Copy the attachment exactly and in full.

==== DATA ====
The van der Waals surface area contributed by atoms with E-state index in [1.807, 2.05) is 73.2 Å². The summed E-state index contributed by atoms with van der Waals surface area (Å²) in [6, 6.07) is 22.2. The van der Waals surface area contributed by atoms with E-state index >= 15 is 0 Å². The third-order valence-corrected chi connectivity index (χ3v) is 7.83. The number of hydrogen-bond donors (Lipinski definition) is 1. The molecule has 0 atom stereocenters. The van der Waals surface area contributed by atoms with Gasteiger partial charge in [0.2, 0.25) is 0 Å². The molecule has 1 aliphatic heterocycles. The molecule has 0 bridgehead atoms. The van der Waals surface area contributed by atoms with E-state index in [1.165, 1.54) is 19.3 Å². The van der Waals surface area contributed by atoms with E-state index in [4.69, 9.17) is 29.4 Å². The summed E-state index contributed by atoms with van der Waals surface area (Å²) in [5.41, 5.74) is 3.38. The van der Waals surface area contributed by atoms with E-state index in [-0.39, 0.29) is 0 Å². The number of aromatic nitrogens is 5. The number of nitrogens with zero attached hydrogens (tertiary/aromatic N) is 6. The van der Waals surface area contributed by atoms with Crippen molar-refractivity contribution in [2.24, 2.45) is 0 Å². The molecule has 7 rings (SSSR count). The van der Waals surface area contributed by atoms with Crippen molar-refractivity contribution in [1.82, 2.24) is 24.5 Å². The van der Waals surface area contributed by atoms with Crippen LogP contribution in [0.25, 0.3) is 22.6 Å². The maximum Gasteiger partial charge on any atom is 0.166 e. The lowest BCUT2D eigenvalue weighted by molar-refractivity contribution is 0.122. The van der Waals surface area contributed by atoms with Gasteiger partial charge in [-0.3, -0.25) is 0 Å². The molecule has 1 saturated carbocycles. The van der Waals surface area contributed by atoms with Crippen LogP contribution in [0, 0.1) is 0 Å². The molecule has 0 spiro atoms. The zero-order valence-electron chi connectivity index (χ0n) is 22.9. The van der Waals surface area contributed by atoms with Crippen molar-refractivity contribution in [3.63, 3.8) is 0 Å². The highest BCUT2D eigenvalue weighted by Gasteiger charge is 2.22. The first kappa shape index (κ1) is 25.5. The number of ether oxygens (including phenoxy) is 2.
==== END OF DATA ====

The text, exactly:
The van der Waals surface area contributed by atoms with E-state index in [1.807, 2.05) is 73.2 Å². The summed E-state index contributed by atoms with van der Waals surface area (Å²) in [6, 6.07) is 22.2. The van der Waals surface area contributed by atoms with E-state index >= 15 is 0 Å². The third-order valence-corrected chi connectivity index (χ3v) is 7.83. The number of hydrogen-bond donors (Lipinski definition) is 1. The molecule has 0 atom stereocenters. The van der Waals surface area contributed by atoms with Gasteiger partial charge in [0.2, 0.25) is 0 Å². The molecule has 1 aliphatic heterocycles. The molecule has 0 bridgehead atoms. The van der Waals surface area contributed by atoms with E-state index in [1.165, 1.54) is 19.3 Å². The van der Waals surface area contributed by atoms with E-state index in [4.69, 9.17) is 29.4 Å². The summed E-state index contributed by atoms with van der Waals surface area (Å²) in [5.41, 5.74) is 3.38. The van der Waals surface area contributed by atoms with E-state index in [-0.39, 0.29) is 0 Å². The number of aromatic nitrogens is 5. The number of nitrogens with zero attached hydrogens (tertiary/aromatic N) is 6. The van der Waals surface area contributed by atoms with Crippen molar-refractivity contribution in [2.24, 2.45) is 0 Å². The molecule has 7 rings (SSSR count). The van der Waals surface area contributed by atoms with Crippen molar-refractivity contribution in [1.82, 2.24) is 24.5 Å². The van der Waals surface area contributed by atoms with Crippen LogP contribution in [0.25, 0.3) is 22.6 Å². The maximum Gasteiger partial charge on any atom is 0.166 e. The lowest BCUT2D eigenvalue weighted by molar-refractivity contribution is 0.122. The van der Waals surface area contributed by atoms with Gasteiger partial charge in [-0.3, -0.25) is 0 Å². The molecule has 1 saturated carbocycles. The van der Waals surface area contributed by atoms with Crippen LogP contribution in [0, 0.1) is 0 Å². The molecule has 0 spiro atoms. The zero-order valence-electron chi connectivity index (χ0n) is 22.9. The van der Waals surface area contributed by atoms with Crippen molar-refractivity contribution in [3.63, 3.8) is 0 Å². The highest BCUT2D eigenvalue weighted by Gasteiger charge is 2.22. The first kappa shape index (κ1) is 25.5. The number of ether oxygens (including phenoxy) is 2.